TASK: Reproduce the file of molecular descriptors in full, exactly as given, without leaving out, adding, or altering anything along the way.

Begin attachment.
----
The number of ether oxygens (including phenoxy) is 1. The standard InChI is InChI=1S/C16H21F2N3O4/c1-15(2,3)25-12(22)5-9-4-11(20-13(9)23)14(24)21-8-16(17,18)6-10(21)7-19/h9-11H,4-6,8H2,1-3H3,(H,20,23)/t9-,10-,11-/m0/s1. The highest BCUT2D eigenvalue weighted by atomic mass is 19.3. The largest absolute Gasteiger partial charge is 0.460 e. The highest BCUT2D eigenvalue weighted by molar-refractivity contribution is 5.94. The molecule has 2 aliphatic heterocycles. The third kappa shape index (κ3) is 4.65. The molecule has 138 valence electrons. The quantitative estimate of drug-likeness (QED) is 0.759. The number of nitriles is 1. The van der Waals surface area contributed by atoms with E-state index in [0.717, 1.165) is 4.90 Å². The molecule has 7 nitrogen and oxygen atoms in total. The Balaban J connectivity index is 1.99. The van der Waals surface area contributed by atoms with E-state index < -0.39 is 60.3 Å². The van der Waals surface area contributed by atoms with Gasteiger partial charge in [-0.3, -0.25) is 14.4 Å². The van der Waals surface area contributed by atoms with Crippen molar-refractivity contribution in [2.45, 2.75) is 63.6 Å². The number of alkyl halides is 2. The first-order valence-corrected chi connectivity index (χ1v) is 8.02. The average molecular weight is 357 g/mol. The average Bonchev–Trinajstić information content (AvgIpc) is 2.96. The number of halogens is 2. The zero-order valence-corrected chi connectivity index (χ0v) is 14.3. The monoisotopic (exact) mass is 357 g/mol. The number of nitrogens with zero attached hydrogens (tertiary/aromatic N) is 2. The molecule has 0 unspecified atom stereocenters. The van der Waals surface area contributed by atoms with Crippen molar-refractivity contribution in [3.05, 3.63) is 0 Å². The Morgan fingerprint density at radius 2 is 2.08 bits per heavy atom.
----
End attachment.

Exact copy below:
The number of ether oxygens (including phenoxy) is 1. The standard InChI is InChI=1S/C16H21F2N3O4/c1-15(2,3)25-12(22)5-9-4-11(20-13(9)23)14(24)21-8-16(17,18)6-10(21)7-19/h9-11H,4-6,8H2,1-3H3,(H,20,23)/t9-,10-,11-/m0/s1. The highest BCUT2D eigenvalue weighted by atomic mass is 19.3. The largest absolute Gasteiger partial charge is 0.460 e. The highest BCUT2D eigenvalue weighted by molar-refractivity contribution is 5.94. The molecule has 2 aliphatic heterocycles. The third kappa shape index (κ3) is 4.65. The molecule has 138 valence electrons. The quantitative estimate of drug-likeness (QED) is 0.759. The number of nitriles is 1. The van der Waals surface area contributed by atoms with E-state index in [0.717, 1.165) is 4.90 Å². The molecule has 7 nitrogen and oxygen atoms in total. The Balaban J connectivity index is 1.99. The van der Waals surface area contributed by atoms with E-state index < -0.39 is 60.3 Å². The van der Waals surface area contributed by atoms with Gasteiger partial charge in [-0.3, -0.25) is 14.4 Å². The van der Waals surface area contributed by atoms with Crippen molar-refractivity contribution in [2.45, 2.75) is 63.6 Å². The number of alkyl halides is 2. The first-order valence-corrected chi connectivity index (χ1v) is 8.02. The average molecular weight is 357 g/mol. The average Bonchev–Trinajstić information content (AvgIpc) is 2.96. The number of halogens is 2. The zero-order valence-corrected chi connectivity index (χ0v) is 14.3. The monoisotopic (exact) mass is 357 g/mol. The number of nitrogens with zero attached hydrogens (tertiary/aromatic N) is 2. The molecule has 0 unspecified atom stereocenters. The van der Waals surface area contributed by atoms with Crippen molar-refractivity contribution in [3.05, 3.63) is 0 Å². The Morgan fingerprint density at radius 2 is 2.08 bits per heavy atom.